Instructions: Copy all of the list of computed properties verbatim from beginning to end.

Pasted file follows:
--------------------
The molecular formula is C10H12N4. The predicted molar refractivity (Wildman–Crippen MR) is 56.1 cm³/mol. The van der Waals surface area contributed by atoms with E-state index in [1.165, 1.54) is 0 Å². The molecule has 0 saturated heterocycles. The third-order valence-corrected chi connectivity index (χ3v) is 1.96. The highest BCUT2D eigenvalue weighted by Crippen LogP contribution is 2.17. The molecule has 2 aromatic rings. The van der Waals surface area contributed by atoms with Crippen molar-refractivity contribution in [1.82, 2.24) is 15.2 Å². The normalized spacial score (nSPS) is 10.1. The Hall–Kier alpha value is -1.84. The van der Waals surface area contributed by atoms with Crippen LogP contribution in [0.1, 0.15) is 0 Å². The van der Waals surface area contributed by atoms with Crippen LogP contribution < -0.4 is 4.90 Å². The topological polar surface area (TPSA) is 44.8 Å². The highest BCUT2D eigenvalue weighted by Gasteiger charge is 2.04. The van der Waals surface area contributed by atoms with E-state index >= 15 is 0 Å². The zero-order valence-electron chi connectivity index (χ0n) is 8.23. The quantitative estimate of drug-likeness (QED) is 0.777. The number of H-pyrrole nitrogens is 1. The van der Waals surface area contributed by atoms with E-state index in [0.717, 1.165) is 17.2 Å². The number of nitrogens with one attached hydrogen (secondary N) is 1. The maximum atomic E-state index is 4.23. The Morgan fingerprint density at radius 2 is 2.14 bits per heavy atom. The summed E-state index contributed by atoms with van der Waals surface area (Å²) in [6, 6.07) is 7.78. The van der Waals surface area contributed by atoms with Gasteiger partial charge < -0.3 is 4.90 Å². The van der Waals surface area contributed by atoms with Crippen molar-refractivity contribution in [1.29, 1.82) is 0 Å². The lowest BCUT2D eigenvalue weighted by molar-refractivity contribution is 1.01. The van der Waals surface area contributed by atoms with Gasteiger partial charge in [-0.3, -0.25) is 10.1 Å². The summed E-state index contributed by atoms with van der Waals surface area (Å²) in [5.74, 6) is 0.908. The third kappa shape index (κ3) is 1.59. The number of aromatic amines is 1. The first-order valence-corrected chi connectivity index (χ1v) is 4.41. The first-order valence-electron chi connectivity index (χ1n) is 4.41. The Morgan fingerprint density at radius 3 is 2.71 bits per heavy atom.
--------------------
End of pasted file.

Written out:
The molecular formula is C10H12N4. The predicted molar refractivity (Wildman–Crippen MR) is 56.1 cm³/mol. The van der Waals surface area contributed by atoms with E-state index in [1.165, 1.54) is 0 Å². The molecule has 0 saturated heterocycles. The third-order valence-corrected chi connectivity index (χ3v) is 1.96. The highest BCUT2D eigenvalue weighted by Crippen LogP contribution is 2.17. The molecule has 2 aromatic rings. The van der Waals surface area contributed by atoms with Crippen molar-refractivity contribution in [1.82, 2.24) is 15.2 Å². The normalized spacial score (nSPS) is 10.1. The Hall–Kier alpha value is -1.84. The van der Waals surface area contributed by atoms with Crippen LogP contribution in [0.1, 0.15) is 0 Å². The van der Waals surface area contributed by atoms with Crippen LogP contribution < -0.4 is 4.90 Å². The topological polar surface area (TPSA) is 44.8 Å². The highest BCUT2D eigenvalue weighted by Gasteiger charge is 2.04. The van der Waals surface area contributed by atoms with E-state index >= 15 is 0 Å². The zero-order valence-electron chi connectivity index (χ0n) is 8.23. The quantitative estimate of drug-likeness (QED) is 0.777. The number of H-pyrrole nitrogens is 1. The van der Waals surface area contributed by atoms with E-state index in [0.717, 1.165) is 17.2 Å². The number of nitrogens with one attached hydrogen (secondary N) is 1. The maximum atomic E-state index is 4.23. The Morgan fingerprint density at radius 2 is 2.14 bits per heavy atom. The summed E-state index contributed by atoms with van der Waals surface area (Å²) in [6, 6.07) is 7.78. The van der Waals surface area contributed by atoms with Gasteiger partial charge < -0.3 is 4.90 Å². The van der Waals surface area contributed by atoms with Crippen molar-refractivity contribution in [1.29, 1.82) is 0 Å². The lowest BCUT2D eigenvalue weighted by molar-refractivity contribution is 1.01. The van der Waals surface area contributed by atoms with Gasteiger partial charge in [-0.3, -0.25) is 10.1 Å². The summed E-state index contributed by atoms with van der Waals surface area (Å²) in [5.74, 6) is 0.908. The third kappa shape index (κ3) is 1.59. The number of aromatic amines is 1. The first-order valence-corrected chi connectivity index (χ1v) is 4.41. The first-order valence-electron chi connectivity index (χ1n) is 4.41. The Morgan fingerprint density at radius 3 is 2.71 bits per heavy atom.